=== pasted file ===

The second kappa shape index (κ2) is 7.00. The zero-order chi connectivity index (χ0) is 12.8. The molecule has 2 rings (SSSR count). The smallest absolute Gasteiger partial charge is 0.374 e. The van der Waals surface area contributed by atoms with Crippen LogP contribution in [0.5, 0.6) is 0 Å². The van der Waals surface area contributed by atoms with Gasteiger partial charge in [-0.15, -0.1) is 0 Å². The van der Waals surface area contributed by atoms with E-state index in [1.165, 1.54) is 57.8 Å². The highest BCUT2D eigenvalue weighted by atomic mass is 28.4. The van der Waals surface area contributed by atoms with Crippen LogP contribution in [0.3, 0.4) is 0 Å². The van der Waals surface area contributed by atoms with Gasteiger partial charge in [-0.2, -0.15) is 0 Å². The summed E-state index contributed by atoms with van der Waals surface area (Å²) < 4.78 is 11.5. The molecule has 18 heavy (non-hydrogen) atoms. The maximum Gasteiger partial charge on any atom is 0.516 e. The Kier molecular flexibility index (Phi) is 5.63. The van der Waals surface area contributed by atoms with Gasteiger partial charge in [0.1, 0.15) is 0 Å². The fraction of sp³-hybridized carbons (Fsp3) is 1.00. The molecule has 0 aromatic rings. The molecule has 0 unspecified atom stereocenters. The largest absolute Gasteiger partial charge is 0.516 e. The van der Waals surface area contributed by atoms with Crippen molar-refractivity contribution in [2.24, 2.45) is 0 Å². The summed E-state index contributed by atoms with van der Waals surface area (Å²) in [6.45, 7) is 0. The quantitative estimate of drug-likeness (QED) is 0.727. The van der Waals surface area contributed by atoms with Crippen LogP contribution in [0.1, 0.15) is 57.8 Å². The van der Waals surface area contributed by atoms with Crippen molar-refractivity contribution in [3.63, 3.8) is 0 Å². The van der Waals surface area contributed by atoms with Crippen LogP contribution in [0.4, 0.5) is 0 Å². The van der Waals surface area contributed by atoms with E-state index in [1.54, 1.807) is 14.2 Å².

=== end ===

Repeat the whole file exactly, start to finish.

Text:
The second kappa shape index (κ2) is 7.00. The zero-order chi connectivity index (χ0) is 12.8. The molecule has 2 rings (SSSR count). The smallest absolute Gasteiger partial charge is 0.374 e. The van der Waals surface area contributed by atoms with Crippen LogP contribution in [0.5, 0.6) is 0 Å². The van der Waals surface area contributed by atoms with Gasteiger partial charge in [-0.15, -0.1) is 0 Å². The van der Waals surface area contributed by atoms with E-state index in [1.165, 1.54) is 57.8 Å². The highest BCUT2D eigenvalue weighted by atomic mass is 28.4. The van der Waals surface area contributed by atoms with Crippen LogP contribution in [0.3, 0.4) is 0 Å². The van der Waals surface area contributed by atoms with Gasteiger partial charge in [-0.2, -0.15) is 0 Å². The summed E-state index contributed by atoms with van der Waals surface area (Å²) < 4.78 is 11.5. The molecule has 18 heavy (non-hydrogen) atoms. The maximum Gasteiger partial charge on any atom is 0.516 e. The Kier molecular flexibility index (Phi) is 5.63. The van der Waals surface area contributed by atoms with Gasteiger partial charge in [0.1, 0.15) is 0 Å². The fraction of sp³-hybridized carbons (Fsp3) is 1.00. The molecule has 0 aromatic rings. The molecule has 0 unspecified atom stereocenters. The largest absolute Gasteiger partial charge is 0.516 e. The van der Waals surface area contributed by atoms with Crippen molar-refractivity contribution in [2.24, 2.45) is 0 Å². The summed E-state index contributed by atoms with van der Waals surface area (Å²) in [6.45, 7) is 0. The quantitative estimate of drug-likeness (QED) is 0.727. The van der Waals surface area contributed by atoms with Crippen LogP contribution in [0.1, 0.15) is 57.8 Å². The van der Waals surface area contributed by atoms with Crippen molar-refractivity contribution in [3.63, 3.8) is 0 Å². The van der Waals surface area contributed by atoms with Crippen LogP contribution in [0.4, 0.5) is 0 Å². The van der Waals surface area contributed by atoms with E-state index in [1.54, 1.807) is 14.2 Å².